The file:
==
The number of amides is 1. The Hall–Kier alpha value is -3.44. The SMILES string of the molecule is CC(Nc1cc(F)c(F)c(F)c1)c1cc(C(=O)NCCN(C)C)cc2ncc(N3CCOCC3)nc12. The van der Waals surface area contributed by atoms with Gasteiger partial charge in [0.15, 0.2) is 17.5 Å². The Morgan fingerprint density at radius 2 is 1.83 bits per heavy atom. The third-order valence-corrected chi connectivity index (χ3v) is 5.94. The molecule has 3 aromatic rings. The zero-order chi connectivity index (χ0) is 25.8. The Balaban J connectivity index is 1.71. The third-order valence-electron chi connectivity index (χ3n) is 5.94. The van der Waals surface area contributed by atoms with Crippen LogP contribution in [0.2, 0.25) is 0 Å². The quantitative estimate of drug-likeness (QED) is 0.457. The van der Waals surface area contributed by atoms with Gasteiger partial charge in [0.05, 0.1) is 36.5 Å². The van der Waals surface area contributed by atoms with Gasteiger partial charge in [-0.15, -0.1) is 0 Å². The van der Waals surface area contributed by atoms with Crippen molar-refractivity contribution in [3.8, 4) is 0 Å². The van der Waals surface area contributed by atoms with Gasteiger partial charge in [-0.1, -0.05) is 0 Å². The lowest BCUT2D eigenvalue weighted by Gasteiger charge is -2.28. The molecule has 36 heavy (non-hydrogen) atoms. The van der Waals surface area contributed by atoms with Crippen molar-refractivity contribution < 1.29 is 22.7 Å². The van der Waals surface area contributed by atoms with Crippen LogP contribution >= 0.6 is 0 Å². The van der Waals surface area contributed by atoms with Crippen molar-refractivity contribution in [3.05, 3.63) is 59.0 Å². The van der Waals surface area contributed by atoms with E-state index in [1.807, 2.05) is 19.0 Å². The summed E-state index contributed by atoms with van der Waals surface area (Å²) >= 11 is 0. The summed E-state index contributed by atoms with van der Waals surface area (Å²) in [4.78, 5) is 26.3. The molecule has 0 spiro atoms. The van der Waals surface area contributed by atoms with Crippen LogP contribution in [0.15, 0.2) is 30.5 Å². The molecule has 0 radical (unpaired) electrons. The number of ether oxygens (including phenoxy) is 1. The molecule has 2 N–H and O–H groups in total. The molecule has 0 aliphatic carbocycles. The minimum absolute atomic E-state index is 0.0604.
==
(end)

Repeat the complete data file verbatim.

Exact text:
The number of amides is 1. The Hall–Kier alpha value is -3.44. The SMILES string of the molecule is CC(Nc1cc(F)c(F)c(F)c1)c1cc(C(=O)NCCN(C)C)cc2ncc(N3CCOCC3)nc12. The van der Waals surface area contributed by atoms with Gasteiger partial charge in [0.15, 0.2) is 17.5 Å². The Morgan fingerprint density at radius 2 is 1.83 bits per heavy atom. The third-order valence-corrected chi connectivity index (χ3v) is 5.94. The molecule has 3 aromatic rings. The zero-order chi connectivity index (χ0) is 25.8. The Balaban J connectivity index is 1.71. The third-order valence-electron chi connectivity index (χ3n) is 5.94. The van der Waals surface area contributed by atoms with Crippen LogP contribution in [0.2, 0.25) is 0 Å². The quantitative estimate of drug-likeness (QED) is 0.457. The van der Waals surface area contributed by atoms with Gasteiger partial charge in [0.05, 0.1) is 36.5 Å². The van der Waals surface area contributed by atoms with Gasteiger partial charge in [-0.15, -0.1) is 0 Å². The van der Waals surface area contributed by atoms with Crippen molar-refractivity contribution in [3.8, 4) is 0 Å². The van der Waals surface area contributed by atoms with Gasteiger partial charge in [-0.1, -0.05) is 0 Å². The lowest BCUT2D eigenvalue weighted by Gasteiger charge is -2.28. The molecule has 36 heavy (non-hydrogen) atoms. The van der Waals surface area contributed by atoms with Crippen molar-refractivity contribution < 1.29 is 22.7 Å². The van der Waals surface area contributed by atoms with Crippen LogP contribution >= 0.6 is 0 Å². The van der Waals surface area contributed by atoms with Crippen molar-refractivity contribution in [3.05, 3.63) is 59.0 Å². The van der Waals surface area contributed by atoms with E-state index in [1.807, 2.05) is 19.0 Å². The summed E-state index contributed by atoms with van der Waals surface area (Å²) >= 11 is 0. The summed E-state index contributed by atoms with van der Waals surface area (Å²) in [4.78, 5) is 26.3. The molecule has 0 spiro atoms. The van der Waals surface area contributed by atoms with Crippen LogP contribution in [0.15, 0.2) is 30.5 Å². The molecule has 0 radical (unpaired) electrons. The number of ether oxygens (including phenoxy) is 1. The molecule has 2 N–H and O–H groups in total. The molecule has 0 aliphatic carbocycles. The minimum absolute atomic E-state index is 0.0604.